"Rodin's brilliant forms grace Oglethorpe"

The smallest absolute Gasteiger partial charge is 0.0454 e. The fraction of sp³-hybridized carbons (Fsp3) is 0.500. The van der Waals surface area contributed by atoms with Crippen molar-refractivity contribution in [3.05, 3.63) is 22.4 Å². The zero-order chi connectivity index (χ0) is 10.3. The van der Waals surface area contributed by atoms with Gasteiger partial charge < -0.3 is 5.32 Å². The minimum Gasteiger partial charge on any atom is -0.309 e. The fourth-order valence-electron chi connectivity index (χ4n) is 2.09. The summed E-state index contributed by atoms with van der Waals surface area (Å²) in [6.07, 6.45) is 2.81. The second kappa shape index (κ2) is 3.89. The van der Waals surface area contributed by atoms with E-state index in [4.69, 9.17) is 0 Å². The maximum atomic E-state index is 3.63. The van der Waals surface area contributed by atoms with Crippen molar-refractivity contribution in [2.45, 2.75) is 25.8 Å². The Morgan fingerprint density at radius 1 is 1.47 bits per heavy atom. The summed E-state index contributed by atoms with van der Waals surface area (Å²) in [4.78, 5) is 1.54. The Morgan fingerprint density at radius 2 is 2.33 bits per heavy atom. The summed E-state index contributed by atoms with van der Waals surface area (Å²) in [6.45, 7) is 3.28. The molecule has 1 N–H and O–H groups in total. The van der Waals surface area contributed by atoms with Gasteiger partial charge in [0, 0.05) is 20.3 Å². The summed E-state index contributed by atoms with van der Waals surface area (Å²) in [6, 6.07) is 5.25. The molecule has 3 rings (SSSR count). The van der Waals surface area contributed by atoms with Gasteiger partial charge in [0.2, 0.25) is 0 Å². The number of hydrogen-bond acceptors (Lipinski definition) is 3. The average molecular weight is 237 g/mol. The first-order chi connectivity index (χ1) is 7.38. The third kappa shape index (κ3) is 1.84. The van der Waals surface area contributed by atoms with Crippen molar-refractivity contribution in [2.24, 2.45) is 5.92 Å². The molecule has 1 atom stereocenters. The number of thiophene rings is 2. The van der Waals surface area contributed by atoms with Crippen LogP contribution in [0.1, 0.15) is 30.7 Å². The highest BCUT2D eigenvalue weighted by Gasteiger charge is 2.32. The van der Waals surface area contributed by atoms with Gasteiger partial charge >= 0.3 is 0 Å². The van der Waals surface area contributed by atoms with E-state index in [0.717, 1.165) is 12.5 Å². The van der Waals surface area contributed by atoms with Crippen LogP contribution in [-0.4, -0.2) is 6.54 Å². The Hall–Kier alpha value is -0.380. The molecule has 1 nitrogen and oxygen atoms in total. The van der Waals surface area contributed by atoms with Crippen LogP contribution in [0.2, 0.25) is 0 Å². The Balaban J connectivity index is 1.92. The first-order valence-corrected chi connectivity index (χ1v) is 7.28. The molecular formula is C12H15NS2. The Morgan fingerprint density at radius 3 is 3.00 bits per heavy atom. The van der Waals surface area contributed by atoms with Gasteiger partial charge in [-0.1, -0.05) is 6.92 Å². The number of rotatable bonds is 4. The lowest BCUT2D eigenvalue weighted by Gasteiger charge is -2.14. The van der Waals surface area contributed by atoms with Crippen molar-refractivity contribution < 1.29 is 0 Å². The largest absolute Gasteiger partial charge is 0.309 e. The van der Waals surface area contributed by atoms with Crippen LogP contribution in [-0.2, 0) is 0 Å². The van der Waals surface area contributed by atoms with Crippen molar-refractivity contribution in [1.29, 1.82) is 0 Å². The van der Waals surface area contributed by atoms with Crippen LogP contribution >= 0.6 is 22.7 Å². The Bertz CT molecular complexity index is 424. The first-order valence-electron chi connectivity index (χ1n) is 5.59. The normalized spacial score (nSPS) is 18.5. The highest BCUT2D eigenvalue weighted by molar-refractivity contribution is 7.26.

Rodin's brilliant forms grace Oglethorpe By DEBRA WOLF For the Journal-Constitution Published on: 09/23/2007 By the turn of the 20th century, Auguste Rodin (1840–1917) was considered Europe's most important sculptor since Michelangelo. At times a conventional artist and at others a maverick, his hyper-realistic representations of human figures clashed with contemporary artistic standards, which favored an idealized human form. In fact, so lifelike were some of his bronzes, Rodin was once accused of pouring wax over a living model to create his casting. In a rare opportunity for Atlanta, 35 of Rodin's small and medium-size bronzes from the Iris and B. Gerald Cantor Foundation are on view at Oglethorpe University's Museum of Art. "Rodin: In His Own Words" offers sculptures and writings illuminating the artist's achievements, process and something of the man himself. "The Thinker" is the most famous sculpture in the exhibit, immediately recognizable with its bowed head poised on a clenched fist. Light reflects off the figure's contours. Fine, taut musculature runs along the forearms, thighs and calves, heightening the quiet drama of the pose. Even the curled toes grip the surface on which they rest, showing every part of the human body as engaged and expressive. Courtesy Iris and B. Gerald "The Spirit of War" is a larger, more imposing work — a winged female raises her Cantor Foundation arms in an expansive motion. Her gesture and facial expression are both graceful (ENLARGE) and frightening. "The Burghers of Calais, First Maquette" is an early model for a Deliberately incomplete, striking and controversial monument that was ultimately another departure from 'Torso of the Walking Man' accepted artistic practice of the era. captures the vitality of the human spirit. "Torso of the Walking Man" is particularly exquisite. Originally modeled in 1878- 79, it is decidedly modernist, with a roughened, energized surface that is sensual and powerful. Even in this fragment, we sense that Rodin sought to bring REVIEW movement to a static medium, liberating man's vitality rather than containing it. "Rodin: In His Own Rodin further shows his daring not only through surface texture, but by Words" Through Nov. deliberately isolating a single element of form, and treating it as sufficient to 17. Noon–5 p.m. convey both spirit and emotion. Tuesdays-Sundays. Oglethorpe University Museum of Art, 4484 Also on display are details and illustration of the lost-wax casting method used by Peachtree Road N.E. Rodin. In addition, you may watch a DVD recounting the story of Rodin's "Gates 404-364-8555; of Hell," doors to a Parisian museum that was never built, but for which the www.oglethorpe.edu. sculptor created many small-scale figures and models. Bottom line: Masterful works in an intimate Part of the pleasure of this exhibition is the pairing of sculptures with quotes from setting. Rodin, enriching our understanding of his determination, intentions and approach. In a citation excerpted from Paul Gsell's book, "Art by Auguste Rodin," the sculptor says it all: "Instead of imagining the different parts of a body as more or less flat, I represented them as projectures of interior volumes. I forced myself to express in each swelling of the torso or of the limbs the efflorescences of a muscle or of a bone which lay deep beneath the skin. And so the truth of my figures, instead of being merely superficial, seems to blossom from within to the outside, like life itself." The arts: Don't even think about missing it By Keri Smith The Atlanta Journal-Constitution Published on: 09/07/07 The "Rodin: In His Own Words" exhibit opens to the public Sept. 10 at the Oglethorpe Museum of Art. The exhibition is comprised of items from the Iris and B. Gerald Cantor Foundation. The Cantor collection includes more than 750 of Auguste Rodin's large- and small-scale sculptures, drawings, prints, photographs and memorabilia. This unique exhibit offers a few different features to introduce visitors to Rodin and his works. Sculptures and Writing Thirty-six bronze sculptures and writings, including personal letters, will be on display. A bronze model of "The Thinker," one of Rodin's most recognizable sculptures, will be there, as well as "Burghers of Calais," "1st Maquette," "Head of Balzac," "Penultimate Study" and the "Monumental Head of Saint John the Baptist." Lost Wax Casting Process When Rodin created his sculpture "Sorrow," he used a 10-step process that starts with a sculpted model, generally made of plaster, clay, marble, stone or wood. An impression of the sculpture is made, then fireproof clay, hot wax, wax pipes, investment mold and molten bronze are used to complete the piece. This step-by-step process will be on display. "The Gates of Hell" Iris Cantor co-produced this 53-minute documentary about the first lost-wax bronze casting of Rodin's "The Gates of Hell." The film was shot in Brussels, Florence, Rome and the Coubertin Foundry in France, and it recorded the four-year casting process. It premiered in 1981 and is the recipient of multiple awards, including the CINE Golden Eagle, the Blue Ribbon Award and the CHRIS Award. The film will be included in the exhibit. "Rodin: In His Own Words." > When: Open to the public Monday, Sept. 10. Showing noon-5 p.m. Tuesdays-Sundays, through Nov. 17 > Where: Oglethorpe University Museum of Art, 4484 Peachtree Road N.E., Atlanta > Cost: $10; ages 12 and younger free; free parking > Info: 404-364-8555, museum.oglethorpe.edu Opening Reception > When: 6-10 p.m. Sept. 8 > Cost: $20 non-members